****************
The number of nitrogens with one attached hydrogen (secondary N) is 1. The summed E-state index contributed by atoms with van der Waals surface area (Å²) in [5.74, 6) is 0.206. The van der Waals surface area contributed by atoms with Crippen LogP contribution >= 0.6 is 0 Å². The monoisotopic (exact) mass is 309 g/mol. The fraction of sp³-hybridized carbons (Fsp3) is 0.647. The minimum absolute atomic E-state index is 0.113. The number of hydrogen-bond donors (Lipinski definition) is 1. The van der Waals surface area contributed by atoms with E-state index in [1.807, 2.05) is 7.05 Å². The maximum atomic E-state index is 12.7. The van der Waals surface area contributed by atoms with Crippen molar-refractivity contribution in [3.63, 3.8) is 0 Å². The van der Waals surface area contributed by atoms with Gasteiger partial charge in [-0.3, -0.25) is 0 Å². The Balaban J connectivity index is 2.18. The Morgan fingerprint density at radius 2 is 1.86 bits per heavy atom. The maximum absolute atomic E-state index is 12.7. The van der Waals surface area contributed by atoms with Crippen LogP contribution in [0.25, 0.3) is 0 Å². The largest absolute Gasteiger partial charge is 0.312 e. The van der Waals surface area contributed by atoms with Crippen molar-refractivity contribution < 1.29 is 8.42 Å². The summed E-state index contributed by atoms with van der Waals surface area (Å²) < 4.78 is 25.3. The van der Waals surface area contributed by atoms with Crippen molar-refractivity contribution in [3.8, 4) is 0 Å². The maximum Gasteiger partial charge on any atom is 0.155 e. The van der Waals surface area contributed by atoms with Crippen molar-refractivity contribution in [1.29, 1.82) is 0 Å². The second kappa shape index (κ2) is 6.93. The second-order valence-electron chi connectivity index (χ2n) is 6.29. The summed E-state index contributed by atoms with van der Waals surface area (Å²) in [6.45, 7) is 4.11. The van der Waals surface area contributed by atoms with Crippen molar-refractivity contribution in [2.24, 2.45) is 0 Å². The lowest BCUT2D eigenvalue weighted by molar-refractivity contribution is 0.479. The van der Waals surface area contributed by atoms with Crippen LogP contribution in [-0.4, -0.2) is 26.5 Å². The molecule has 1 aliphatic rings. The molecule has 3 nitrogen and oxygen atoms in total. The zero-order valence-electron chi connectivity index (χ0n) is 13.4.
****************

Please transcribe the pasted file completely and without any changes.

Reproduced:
The number of nitrogens with one attached hydrogen (secondary N) is 1. The summed E-state index contributed by atoms with van der Waals surface area (Å²) in [5.74, 6) is 0.206. The van der Waals surface area contributed by atoms with Crippen LogP contribution >= 0.6 is 0 Å². The monoisotopic (exact) mass is 309 g/mol. The fraction of sp³-hybridized carbons (Fsp3) is 0.647. The minimum absolute atomic E-state index is 0.113. The number of hydrogen-bond donors (Lipinski definition) is 1. The van der Waals surface area contributed by atoms with E-state index in [1.807, 2.05) is 7.05 Å². The maximum atomic E-state index is 12.7. The van der Waals surface area contributed by atoms with Crippen molar-refractivity contribution in [3.63, 3.8) is 0 Å². The van der Waals surface area contributed by atoms with Gasteiger partial charge in [-0.3, -0.25) is 0 Å². The Balaban J connectivity index is 2.18. The Morgan fingerprint density at radius 2 is 1.86 bits per heavy atom. The maximum absolute atomic E-state index is 12.7. The van der Waals surface area contributed by atoms with Crippen LogP contribution in [0.25, 0.3) is 0 Å². The largest absolute Gasteiger partial charge is 0.312 e. The van der Waals surface area contributed by atoms with Crippen molar-refractivity contribution < 1.29 is 8.42 Å². The summed E-state index contributed by atoms with van der Waals surface area (Å²) < 4.78 is 25.3. The van der Waals surface area contributed by atoms with Crippen molar-refractivity contribution in [3.8, 4) is 0 Å². The maximum Gasteiger partial charge on any atom is 0.155 e. The van der Waals surface area contributed by atoms with Crippen molar-refractivity contribution in [1.29, 1.82) is 0 Å². The second kappa shape index (κ2) is 6.93. The second-order valence-electron chi connectivity index (χ2n) is 6.29. The summed E-state index contributed by atoms with van der Waals surface area (Å²) in [6.45, 7) is 4.11. The van der Waals surface area contributed by atoms with Crippen molar-refractivity contribution in [2.24, 2.45) is 0 Å². The lowest BCUT2D eigenvalue weighted by molar-refractivity contribution is 0.479. The van der Waals surface area contributed by atoms with Crippen LogP contribution in [-0.4, -0.2) is 26.5 Å². The molecule has 1 aliphatic rings. The molecule has 3 nitrogen and oxygen atoms in total. The zero-order valence-electron chi connectivity index (χ0n) is 13.4.